Recently, students completed surveys about me as part of my state evaluations. One of the questions was, “My teacher takes time to summarize what we’ve learned at the end of class.” I realized that too often, I let class just end, without a clear wrap up or closing activity. This week, I’ve been working on explicitly connecting the work we do in class with the communicative goals on our stamp sheet. Today we did a reading modeling how to make, accept, and decline invitations. As a closing activity, I posted this on my Promethean board:
I called out each phrase, and students told me which category it belonged in – inviting, accepting, or declining. It worked as a review of what they learned, spelled out what they needed for their stamps (ie their learning goals), and also worked help expand vocabulary, especially for my higher-level students (multiple ways to accomplish each goal).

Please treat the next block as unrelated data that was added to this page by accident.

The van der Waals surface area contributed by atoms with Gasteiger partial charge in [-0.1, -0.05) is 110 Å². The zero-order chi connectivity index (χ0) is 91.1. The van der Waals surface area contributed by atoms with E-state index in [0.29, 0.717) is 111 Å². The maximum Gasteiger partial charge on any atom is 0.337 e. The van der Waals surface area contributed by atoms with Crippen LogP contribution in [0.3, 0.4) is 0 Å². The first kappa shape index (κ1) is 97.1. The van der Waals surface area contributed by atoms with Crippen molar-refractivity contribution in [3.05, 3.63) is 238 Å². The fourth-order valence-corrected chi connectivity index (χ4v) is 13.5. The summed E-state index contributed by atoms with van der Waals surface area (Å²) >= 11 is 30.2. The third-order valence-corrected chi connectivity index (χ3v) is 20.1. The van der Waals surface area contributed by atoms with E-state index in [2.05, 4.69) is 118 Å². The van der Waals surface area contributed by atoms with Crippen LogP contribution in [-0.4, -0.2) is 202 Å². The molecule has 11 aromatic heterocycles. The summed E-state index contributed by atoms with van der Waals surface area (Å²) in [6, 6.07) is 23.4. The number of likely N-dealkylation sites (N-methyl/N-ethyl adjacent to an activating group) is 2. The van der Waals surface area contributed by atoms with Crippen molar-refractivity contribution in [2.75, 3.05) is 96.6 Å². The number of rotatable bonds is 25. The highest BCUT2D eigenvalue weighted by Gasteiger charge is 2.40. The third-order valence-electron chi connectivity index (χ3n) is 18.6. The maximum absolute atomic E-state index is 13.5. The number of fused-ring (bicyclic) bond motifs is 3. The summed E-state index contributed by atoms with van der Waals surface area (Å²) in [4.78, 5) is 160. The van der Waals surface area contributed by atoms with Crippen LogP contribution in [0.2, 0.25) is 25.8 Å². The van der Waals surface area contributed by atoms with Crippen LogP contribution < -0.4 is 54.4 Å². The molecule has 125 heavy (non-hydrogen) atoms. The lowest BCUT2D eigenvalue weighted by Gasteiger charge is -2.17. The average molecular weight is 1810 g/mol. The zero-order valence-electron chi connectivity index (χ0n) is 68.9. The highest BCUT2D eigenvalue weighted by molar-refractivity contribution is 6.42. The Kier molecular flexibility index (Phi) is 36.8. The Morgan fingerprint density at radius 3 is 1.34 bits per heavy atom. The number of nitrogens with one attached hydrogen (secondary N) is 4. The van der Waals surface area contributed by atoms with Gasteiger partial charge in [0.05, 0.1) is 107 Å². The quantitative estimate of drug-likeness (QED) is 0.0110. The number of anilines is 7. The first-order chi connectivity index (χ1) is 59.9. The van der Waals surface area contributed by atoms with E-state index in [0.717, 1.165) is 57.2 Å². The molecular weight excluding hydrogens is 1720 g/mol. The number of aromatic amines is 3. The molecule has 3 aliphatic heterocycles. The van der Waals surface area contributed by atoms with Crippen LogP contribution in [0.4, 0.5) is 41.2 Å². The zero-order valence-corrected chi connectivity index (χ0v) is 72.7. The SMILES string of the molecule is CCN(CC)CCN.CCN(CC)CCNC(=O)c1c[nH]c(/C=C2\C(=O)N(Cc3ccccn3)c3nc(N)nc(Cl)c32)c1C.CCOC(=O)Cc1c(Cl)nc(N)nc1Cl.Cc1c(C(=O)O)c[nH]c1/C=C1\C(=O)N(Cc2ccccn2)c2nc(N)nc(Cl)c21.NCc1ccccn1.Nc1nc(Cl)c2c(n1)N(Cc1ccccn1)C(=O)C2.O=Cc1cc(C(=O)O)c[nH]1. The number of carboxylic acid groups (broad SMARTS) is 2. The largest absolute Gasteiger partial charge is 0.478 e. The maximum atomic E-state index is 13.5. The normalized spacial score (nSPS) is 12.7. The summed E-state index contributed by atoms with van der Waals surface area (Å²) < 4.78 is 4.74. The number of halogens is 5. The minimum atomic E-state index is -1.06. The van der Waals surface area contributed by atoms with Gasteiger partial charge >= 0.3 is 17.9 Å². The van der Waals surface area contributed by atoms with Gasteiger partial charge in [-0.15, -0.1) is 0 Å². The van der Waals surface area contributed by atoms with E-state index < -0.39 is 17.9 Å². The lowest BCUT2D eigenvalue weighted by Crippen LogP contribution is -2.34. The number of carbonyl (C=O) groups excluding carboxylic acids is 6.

On the tech-specifics, I’ve done activities like this with both smart and Promethean boards. If you type each word separately, you can simply drag and drop into the correct category (duplicate the slide for each class to avoid re-scrambling each period). This could also be low-tech with words written out on index cards or construction paper, or on an individual level with printed cards or flashcards. You can do a vocab sort for just about any topic – breakfast, lunch, or dinner foods? Clothes for hot or cold weather? Grammar – does this word go with el or la? Does the word describe boys, girls, or both? The possibilities are endless. With just a bit of prep, it’s a great lesson opener or closer.
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